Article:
Case questions

A case question is an example of a business dilemma facing a particular company.

Your interviewer will give you some basic facts and then ask you an open-ended or specific question.

You will be asked to:

  • Analyse the situation.
  • Identify key business issues.
  • Discuss how you would address the issues.

Types of case questions

A case question may take one of these formats:

  • You may only be given basic information to work with to come up with a solution. 
  • The interview may proceed as an open dialogue between you and the interviewer. You may ask questions to uncover key information and move towards resolution of the problem.
  • You may be given a pack of information to work on (for example company reports, financial statements or graphs) and be asked to report your findings to the interviewers.

Example case questions

  • "You are heading part of a government task force looking into whether to introduce electric cars into New Zealand. As the head of this project, what would you do?"
  • "You are part of a consulting team working on re-launching a supermarket product which is losing market share. How do you approach this problem?"
  • "The government has decided to abolish daylight savings. As part of a consulting team advising on this change, what steps would you need to take?"

How to answer a case question

  • Listen carefully to the question. Take notes if permitted.
  • Summarise the question to ensure you have understood it and are answering it effectively. 
  • Analyse the problem and ask questions - this demonstrates that you’re confident enough to take the initiative, and creates a conversation. This is more interesting to the interviewer than listening to a monologue.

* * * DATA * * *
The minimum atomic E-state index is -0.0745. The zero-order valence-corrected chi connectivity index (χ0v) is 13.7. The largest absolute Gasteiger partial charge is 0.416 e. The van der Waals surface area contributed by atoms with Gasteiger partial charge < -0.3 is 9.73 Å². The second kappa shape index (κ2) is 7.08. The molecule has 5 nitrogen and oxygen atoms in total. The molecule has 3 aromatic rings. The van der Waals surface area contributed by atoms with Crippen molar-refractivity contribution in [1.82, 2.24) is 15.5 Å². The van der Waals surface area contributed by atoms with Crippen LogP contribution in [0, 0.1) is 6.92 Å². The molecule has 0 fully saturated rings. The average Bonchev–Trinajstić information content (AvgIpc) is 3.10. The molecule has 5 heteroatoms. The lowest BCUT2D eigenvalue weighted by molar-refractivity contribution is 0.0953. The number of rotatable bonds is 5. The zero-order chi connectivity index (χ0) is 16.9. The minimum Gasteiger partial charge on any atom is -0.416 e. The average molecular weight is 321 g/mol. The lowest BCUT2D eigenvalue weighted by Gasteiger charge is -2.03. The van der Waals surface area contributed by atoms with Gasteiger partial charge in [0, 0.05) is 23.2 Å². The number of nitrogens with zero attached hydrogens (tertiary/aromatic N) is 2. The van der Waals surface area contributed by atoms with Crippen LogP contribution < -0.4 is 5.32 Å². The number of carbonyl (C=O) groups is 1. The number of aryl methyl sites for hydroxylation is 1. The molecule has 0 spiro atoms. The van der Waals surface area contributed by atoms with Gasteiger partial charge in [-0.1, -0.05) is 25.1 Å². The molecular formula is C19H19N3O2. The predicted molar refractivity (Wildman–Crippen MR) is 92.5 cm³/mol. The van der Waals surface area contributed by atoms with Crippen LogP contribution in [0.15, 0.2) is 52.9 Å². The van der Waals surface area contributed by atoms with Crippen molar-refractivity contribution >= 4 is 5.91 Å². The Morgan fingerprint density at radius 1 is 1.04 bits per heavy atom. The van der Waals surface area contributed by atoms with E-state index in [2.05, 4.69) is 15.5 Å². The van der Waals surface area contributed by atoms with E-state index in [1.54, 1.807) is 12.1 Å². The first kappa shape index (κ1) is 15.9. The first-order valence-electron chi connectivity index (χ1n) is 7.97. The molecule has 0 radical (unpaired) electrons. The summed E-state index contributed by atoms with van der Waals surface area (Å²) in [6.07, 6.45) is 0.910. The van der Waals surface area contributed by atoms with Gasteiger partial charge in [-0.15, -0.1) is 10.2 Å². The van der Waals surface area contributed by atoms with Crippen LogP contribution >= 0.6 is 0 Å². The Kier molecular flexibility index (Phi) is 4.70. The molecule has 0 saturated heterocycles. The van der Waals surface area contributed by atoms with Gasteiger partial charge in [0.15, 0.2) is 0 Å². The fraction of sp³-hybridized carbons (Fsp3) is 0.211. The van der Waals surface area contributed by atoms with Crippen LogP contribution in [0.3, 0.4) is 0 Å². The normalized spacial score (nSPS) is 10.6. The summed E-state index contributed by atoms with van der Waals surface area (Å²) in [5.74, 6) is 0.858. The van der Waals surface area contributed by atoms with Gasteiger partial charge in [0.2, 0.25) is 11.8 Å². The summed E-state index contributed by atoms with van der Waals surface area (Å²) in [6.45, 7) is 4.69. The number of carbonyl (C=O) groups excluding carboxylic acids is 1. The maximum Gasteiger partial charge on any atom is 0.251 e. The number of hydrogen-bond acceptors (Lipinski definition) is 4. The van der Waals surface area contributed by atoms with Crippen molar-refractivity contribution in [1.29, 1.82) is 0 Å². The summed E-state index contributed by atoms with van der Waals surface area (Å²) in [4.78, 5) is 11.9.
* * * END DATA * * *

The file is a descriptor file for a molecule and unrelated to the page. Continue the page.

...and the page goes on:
• Stay focused on the question and don't get so caught up in the detail that you can't get to the resolution.
  • Manage your time well. 
  • Be creative in your thinking. 
  • Try and offer a fresh new perspective.
Also:
  • Don't feel pressured to rush your answer - you can pause to think before you speak.
  • Be enthusiastic and positive. 
  • Structure your answer and quantify it if possible, as this demonstrates that you are comfortable with numbers. 
  • Be aware of the interviewer’s responses. Read their body language - do they look interested? Are you on track? 
  • Summarise your findings and make recommendations.

Remember:

  • There is no "right" way of approaching case questions.
  • Often there is no one correct answer.
  • You are demonstrating that you can think in a logical process.
  • Practice is the key.

Why do employers ask case questions?

Employers ask case questions to:

  • Measure your ability to solve problems — how you identify, structure and think through problems.
  • Examine your creativity in coming up with solutions.
  • Measure your ability to cope with ambiguity.
  • Test your communication skills.

Who uses case questions?

Management consulting firms, research industries, marketing companies, consumer product management and investment banking.

Case questions are often used at assessment centres as part of a group exercise.

These are examples of companies that use case studies in their recruitment processes:

McKinsey and Company
John Bain Interview Preparation
Case Interview

Check out more insider tips on assessment centres at caseinterview.com.